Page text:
Failure Factories | Aug. 16
Violating the state Constitution
What is described is a tragedy of epic proportions that must be immediately addressed. When eight of 10 fail reading and nine in 10 fail math, these children face an almost impossible task in becoming happy and productive members of society. The emotional scars from the bullying that victimizes many are additional factors that compromise their prospects for avoiding the criminal justice system.
The blame is clearly with the education system in Pinellas, as the investigation shows that other schools facing similar problems have done much better. Assigning rookie teachers into such a challenging environment and failing to provide appropriate support by under funding these schools is callous and beyond comprehension. How was this allowed to happen?
The Florida Constitution provides that the education of children is a fundamental value of the people, and that adequate provision shall be made by law for a uniform, efficient, safe, secure, and high quality system of free public schools. It makes no exception for schools that are predominantly poor and black, and the Constitution is obviously being violated when it comes to addressing the problems of these schools.
John W. Williams, Indian Shores
Dedicated to success
I understand the responsibility of the Pinellas School Board to ensure the right actions are taken so all students can succeed. Five St. Petersburg elementary schools have been called "failure factories." This label was not necessary to write the story and only negatively stereotypes all the students and educators in these schools.
I realize the extent of support needed for schools with high numbers of our most struggling students. The five schools have additional resources including teacher assistants in all classrooms and more academic coaches and behavior specialists. In 2014-15, the district allocated over $5 million in additional funds for these schools. We must and will sustain these efforts over an extended period of time so they have the positive impact we all desire. I believe our current leadership will review the research and strategies used by other districts and include our educators and community as part of the discussion to improve student achievement.
The district follows state and federal rules regarding allocating and spending funds. The community needs to know that the district is audited repeatedly. In fact, just this past year, all district expenditures, including federal funds, were subject to a scheduled comprehensive audit by the auditor general. Consistent with prior years, there were no significant findings.
Incredibly, after interviewing parents of more than 100 current and former students and spending much time in the schools, the reporters failed to mention a single case of good student behavior or academic progress. Actually, there are many such examples. There is still much to be done and the schools cannot do it alone. Please join the dedicated educators in supporting these students and families. Call to set a time to visit one of these schools and let me know if you agree with the Times' "failure factory" label or with my perspective.
Linda Lerner, Pinellas County School Board member
Blame is misplaced
I am a former Pinellas County teacher and substitute teacher, and my travels took me to all five of these schools, as well as others, giving me a disappointing — actually horrifying — experience. A majority of the students in these schools do not possess the social skills or manners to be taught. During my time in these classrooms, students ran amok — fighting, cursing, using technology in inappropriate ways, and doing everything they could to make me feel unwelcome.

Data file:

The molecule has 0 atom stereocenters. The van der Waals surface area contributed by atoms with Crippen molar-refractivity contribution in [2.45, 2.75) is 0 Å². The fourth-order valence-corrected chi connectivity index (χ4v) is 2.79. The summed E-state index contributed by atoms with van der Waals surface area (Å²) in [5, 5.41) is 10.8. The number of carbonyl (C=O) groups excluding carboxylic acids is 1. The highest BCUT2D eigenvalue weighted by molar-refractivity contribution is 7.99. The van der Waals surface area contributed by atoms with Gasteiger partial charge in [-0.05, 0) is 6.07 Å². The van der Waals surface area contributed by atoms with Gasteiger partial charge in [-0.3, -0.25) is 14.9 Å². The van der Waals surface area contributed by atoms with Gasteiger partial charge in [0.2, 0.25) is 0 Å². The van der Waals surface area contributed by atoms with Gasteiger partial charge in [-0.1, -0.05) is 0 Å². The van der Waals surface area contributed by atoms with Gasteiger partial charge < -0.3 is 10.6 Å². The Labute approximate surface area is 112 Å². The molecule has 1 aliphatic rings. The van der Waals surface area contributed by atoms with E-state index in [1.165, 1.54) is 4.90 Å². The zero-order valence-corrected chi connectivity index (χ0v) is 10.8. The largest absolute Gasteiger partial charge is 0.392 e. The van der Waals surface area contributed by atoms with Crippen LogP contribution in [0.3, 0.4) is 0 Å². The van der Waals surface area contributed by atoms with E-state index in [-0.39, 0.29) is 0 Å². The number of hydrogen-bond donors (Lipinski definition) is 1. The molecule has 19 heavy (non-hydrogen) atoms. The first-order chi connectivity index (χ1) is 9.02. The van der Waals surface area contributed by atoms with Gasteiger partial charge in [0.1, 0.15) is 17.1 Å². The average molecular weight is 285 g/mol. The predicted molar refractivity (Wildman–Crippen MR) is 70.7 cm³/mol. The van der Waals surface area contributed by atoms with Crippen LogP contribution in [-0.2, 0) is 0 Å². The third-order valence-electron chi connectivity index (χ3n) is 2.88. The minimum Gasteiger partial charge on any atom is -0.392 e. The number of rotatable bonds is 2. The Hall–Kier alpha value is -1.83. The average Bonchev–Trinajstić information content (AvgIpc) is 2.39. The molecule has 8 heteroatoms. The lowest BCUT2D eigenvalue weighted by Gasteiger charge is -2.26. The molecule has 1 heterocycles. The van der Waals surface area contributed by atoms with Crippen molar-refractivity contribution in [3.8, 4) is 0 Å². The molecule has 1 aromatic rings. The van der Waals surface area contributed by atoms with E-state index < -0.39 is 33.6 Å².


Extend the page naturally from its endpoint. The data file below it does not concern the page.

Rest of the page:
The teachers who serve in these schools should be applauded and supported. No amount of money could justify the mental and physical toll working in these environments takes. At what point will our society and government hold parents and families accountable for the behaviors of their children rather than pointing fingers at teachers and school boards?
Kathy Stevens, St. Petersburg
School differences stark
We have two children in Pinellas County schools. We are zoned for a chronically failing school. Our children have been wait-listed in the lottery for a magnet school five times, with no success in securing seats.
Our oldest child has been granted a special assignment seat at a strong performing "A" neighborhood school for four years. Our youngest child has not been granted a special assignment seat at the same school and will be attending the "D" school. We have had communication from the "A" school since the beginning of August. We have gotten phone calls about the new school year, how to get assistance with uniforms and lunch, and the scheduled meet and greet. The school website calendar is full of upcoming school events. We have heard nothing from the "D" school about the upcoming school year and nothing is on the website.
Lisa Signorelli, Gulfport
Change in values needed
Once again, the school district is being blamed for the failure of five elementary schools in Pinellas County.
I wonder why the writers didn't interview the kids and parents of the bullies. There are many innocents, but they are in the minority. They are being victimized by other kids who come from the same crime-riddled, drug-infested, poverty-stricken cultures. The answer for these failing schools is right in their own back yards. When the culture as a whole that these schools represent embraces decency, respect for authority, education as a high priority, and self-reliance, you'll see a change that will eliminate knee-jerk reactions like superintendent Mike Grego's magnet plan, and it won't cost the district a dime.
Rita K. Williams, Clearwater